"There's no place you can go and nothing to which you can subscribe that can give you a better sense of what is going on in the law," he said.
Surprisingly, Bashman said he doesn't spend an inordinate amount of time on the site, devoting an hour or two during the day, with additional time late at night. He's a night owl, while his wife of 12 years and their 8-year-old son are not.
Bashman has no assistants or researchers that help him gather information, but, he said, he receives a good deal of assistance from How Appealing readers who e-mail him news stories, court information and all kinds of other tidbits.
"Even journalists don't hesitate to let me know of rulings they think I might be interested in, and oftentimes I'll reciprocate to them," he said.
Bashman has friendly relationships with, among others, reporters at the Associated Press, Boston Globe, New York Times and Washington Post.
Bashman said his blogging has Buchanan Ingersoll's blessing. His colleagues understand that he puts his work first, he said.
"The firm is very supportive of it. They realize that it's getting the firm a lot of attention," Bashman said. "As an appellate lawyer, the amount of billable hours that you can have to begin with are maybe smaller than you can have if you're a trial lawyer, and so as long as I'm carrying my own here, I think the firm is happy to have it happen."
In addition to How Appealing's daily fare, Bashman runs a monthly feature called "20 Questions for the Appellate Judge."
He launched the feature in January, thinking that it would give judges the opportunity to reach his audience "in a way that perhaps otherwise they would not be able to do."
Each Q&A session is done over e-mail, with Bashman tailoring individualized questions for each judge.
Bashman lines up his judicial participants by posting occasional calls for volunteers, a system that has worked well so far, he said.
Readers have sent Bashman suggestions on people he should invite to participate, "but I'm interested in having people do it who want to do it," he said.
His first volunteer was Judge Jerry Smith of the 5th Circuit (who had once amended a written opinion after reading a Bashman post that noted an error in it).
Up second was the 9th Circuit's Diarmuid O'Scannlain.
"I was happy to participate," said O'Scannlain, who called the "20 Questions" feature "a great idea."
"The kinds of questions I got and the questions that went to other judges were very revealing in and of themselves because they helped tell me what is of interest to appellate specialists," he said.
In addition to being a participant, O'Scannlain said he has read most of the other "20 Questions" sessions.
"I was interested in seeing how other judges in other circuits answered the same kinds of questions," he said.
Ninth Circuit Judges Andrew Kleinfeld and Michael Daly Hawkins also have participated, and Judge Stephen Reinhardt has volunteered to be Bashman's February 2004 interviewee.
How Appealing's success has bestowed on Bashman a level of fame that he had no way of predicting when he started.
And while he said he never intended the site to be a place "where Howard Bashman is being marketed," he admitted that the attention can only help his career.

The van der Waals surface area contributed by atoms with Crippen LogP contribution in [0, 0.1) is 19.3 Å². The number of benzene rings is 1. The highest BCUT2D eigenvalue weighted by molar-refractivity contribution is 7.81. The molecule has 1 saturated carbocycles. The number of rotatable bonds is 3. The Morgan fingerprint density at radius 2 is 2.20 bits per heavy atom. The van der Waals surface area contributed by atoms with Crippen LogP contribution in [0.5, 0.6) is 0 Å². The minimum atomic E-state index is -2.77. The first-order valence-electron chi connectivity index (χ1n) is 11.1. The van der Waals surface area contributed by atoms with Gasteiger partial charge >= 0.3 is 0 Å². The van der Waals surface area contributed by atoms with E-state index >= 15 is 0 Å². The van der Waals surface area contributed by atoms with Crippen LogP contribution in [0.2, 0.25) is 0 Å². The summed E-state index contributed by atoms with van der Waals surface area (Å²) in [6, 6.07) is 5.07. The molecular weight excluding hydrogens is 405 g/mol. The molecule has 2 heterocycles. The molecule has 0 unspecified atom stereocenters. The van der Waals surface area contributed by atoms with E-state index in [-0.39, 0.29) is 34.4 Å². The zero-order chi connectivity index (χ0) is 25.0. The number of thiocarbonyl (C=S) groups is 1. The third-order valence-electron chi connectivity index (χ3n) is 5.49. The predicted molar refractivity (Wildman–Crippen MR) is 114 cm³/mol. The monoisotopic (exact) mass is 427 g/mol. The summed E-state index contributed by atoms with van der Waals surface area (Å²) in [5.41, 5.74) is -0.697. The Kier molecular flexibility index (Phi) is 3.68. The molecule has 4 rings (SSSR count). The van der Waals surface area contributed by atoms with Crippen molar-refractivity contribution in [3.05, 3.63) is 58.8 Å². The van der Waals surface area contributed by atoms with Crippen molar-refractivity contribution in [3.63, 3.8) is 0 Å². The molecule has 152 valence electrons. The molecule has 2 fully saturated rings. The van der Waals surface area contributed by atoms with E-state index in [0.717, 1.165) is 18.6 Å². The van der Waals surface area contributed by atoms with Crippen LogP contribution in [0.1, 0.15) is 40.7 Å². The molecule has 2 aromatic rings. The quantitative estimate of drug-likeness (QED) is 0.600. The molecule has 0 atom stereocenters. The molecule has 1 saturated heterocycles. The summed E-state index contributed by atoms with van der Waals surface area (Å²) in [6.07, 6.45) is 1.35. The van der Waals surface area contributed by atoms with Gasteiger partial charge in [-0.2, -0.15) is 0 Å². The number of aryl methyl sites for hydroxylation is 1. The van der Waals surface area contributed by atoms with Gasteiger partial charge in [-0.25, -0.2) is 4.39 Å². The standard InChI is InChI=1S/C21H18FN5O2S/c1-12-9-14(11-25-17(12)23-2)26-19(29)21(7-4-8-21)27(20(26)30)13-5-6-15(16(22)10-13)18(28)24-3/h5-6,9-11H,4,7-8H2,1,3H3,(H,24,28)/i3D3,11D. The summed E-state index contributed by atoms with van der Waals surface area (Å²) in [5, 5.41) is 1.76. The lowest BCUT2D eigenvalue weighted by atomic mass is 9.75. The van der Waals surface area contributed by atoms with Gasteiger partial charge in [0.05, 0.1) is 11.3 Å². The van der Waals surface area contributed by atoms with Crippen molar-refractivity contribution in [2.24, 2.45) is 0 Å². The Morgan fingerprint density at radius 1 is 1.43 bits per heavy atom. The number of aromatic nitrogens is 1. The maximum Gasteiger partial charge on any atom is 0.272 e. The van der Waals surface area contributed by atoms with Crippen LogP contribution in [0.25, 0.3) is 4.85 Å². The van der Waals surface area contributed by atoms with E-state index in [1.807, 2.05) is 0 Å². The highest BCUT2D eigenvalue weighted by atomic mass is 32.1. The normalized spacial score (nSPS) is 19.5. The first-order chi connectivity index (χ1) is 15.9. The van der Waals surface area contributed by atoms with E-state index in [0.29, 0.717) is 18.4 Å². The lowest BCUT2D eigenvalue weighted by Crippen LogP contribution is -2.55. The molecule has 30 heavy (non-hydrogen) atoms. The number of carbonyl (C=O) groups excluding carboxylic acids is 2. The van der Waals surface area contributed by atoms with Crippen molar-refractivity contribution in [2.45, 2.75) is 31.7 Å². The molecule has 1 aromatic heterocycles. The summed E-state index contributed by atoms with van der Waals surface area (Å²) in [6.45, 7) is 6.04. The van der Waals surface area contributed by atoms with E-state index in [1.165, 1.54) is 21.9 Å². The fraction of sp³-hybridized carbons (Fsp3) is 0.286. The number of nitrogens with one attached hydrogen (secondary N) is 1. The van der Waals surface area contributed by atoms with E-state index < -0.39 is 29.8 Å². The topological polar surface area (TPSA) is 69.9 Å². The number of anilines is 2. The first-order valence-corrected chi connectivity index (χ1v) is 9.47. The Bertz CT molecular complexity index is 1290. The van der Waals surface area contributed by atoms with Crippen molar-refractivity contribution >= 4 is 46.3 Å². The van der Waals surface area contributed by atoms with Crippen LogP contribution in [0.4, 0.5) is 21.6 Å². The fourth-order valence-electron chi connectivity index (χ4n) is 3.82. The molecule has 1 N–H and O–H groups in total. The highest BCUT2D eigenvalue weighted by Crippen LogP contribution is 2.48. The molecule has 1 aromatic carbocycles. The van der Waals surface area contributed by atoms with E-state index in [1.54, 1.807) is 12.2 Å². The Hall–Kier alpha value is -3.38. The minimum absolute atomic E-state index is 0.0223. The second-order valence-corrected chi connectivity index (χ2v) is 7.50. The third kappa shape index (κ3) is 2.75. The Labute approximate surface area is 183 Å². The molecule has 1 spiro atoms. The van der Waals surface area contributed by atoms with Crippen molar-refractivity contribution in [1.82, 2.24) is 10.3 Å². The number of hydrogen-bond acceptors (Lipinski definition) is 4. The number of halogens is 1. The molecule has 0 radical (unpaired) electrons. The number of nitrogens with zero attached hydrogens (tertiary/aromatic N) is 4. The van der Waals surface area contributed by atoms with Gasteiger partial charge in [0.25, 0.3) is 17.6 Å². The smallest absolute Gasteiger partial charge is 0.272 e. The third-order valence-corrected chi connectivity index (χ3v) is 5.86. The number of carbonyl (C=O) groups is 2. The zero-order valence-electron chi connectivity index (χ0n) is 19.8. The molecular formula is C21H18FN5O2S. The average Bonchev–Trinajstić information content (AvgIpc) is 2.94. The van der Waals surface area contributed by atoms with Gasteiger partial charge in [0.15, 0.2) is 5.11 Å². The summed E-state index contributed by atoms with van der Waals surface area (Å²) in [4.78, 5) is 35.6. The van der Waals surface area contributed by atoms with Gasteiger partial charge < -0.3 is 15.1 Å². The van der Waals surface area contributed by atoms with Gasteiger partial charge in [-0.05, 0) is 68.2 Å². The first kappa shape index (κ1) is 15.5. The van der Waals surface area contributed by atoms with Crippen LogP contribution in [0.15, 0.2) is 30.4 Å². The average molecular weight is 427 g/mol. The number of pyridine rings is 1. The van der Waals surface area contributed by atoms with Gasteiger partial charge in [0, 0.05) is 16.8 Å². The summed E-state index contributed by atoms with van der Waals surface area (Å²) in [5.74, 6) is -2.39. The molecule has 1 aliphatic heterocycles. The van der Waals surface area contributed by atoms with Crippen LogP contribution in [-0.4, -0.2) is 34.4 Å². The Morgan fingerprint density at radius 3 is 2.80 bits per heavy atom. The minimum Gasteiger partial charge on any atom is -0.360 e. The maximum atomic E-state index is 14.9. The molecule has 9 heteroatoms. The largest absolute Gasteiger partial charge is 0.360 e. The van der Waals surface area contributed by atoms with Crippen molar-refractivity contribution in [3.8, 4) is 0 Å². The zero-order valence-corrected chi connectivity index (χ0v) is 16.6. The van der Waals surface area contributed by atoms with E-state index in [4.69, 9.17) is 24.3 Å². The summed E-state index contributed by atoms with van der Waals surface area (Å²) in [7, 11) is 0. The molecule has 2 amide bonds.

A graduate of the Emory University School of Law in Atlanta, Bashman came to Buchanan Ingersoll in March 2001 after heading an appellate practice at Montgomery, McCracken, Walker & Rhoads, where he spent 10 years.
Bashman is co-chair of the Appellate Courts Committee of the Philadelphia Bar Association and recently was named a "Lawyer on the Fast Track" by American Lawyer Media.
Out of law school, Bashman clerked for Judge William D. Hutchinson of the 3rd U.S. Circuit Court of Appeals, a place where, rumor has it, he could land again someday - this time as a judge.
"That would be something that I would definitely be interested in doing at some point if the offer ever arose," he said.
Asked about his judicial philosophy, Bashman, a member of the Federalist Society, said he preferred rulings "to be narrow as opposed to broad."
"But I think that you never know what type of a judge you're going to be unless you become a judge," he said.
He said that he enjoys reading the work of judges who are guided by a wide range of philosophies.
"If anyone has ever thought to consider me, it would be an honor to be asked. And if it never happens, that would be fine, too," he said. "I really love what I do."
Bashman also said he might be interested in making a larger venture into journalism, possibly as a legal analyst in his spare time.
The profession has always interested him. He was editor-in-chief of his high-school newspaper, and as an undergraduate at Columbia University, he wrote for his college paper, the Columbia Daily Spectator.
He has been a monthly columnist for Philadelphia's legal newspaper, The Legal Intelligencer, for three years - a position that pre-dates his blog work.
Bashman said he occasionally gets nibbles from media people that lead him to believe that he could blog someday for a news outlet.
"If an offer like that ever came in, I'd certainly have to consider that, but in terms of doing that full time, I just don't see that being something that was financially conceivable," he said.
But, with a smile creeping across his face, he added, "If they wanted to surprise me, I'm willing to listen."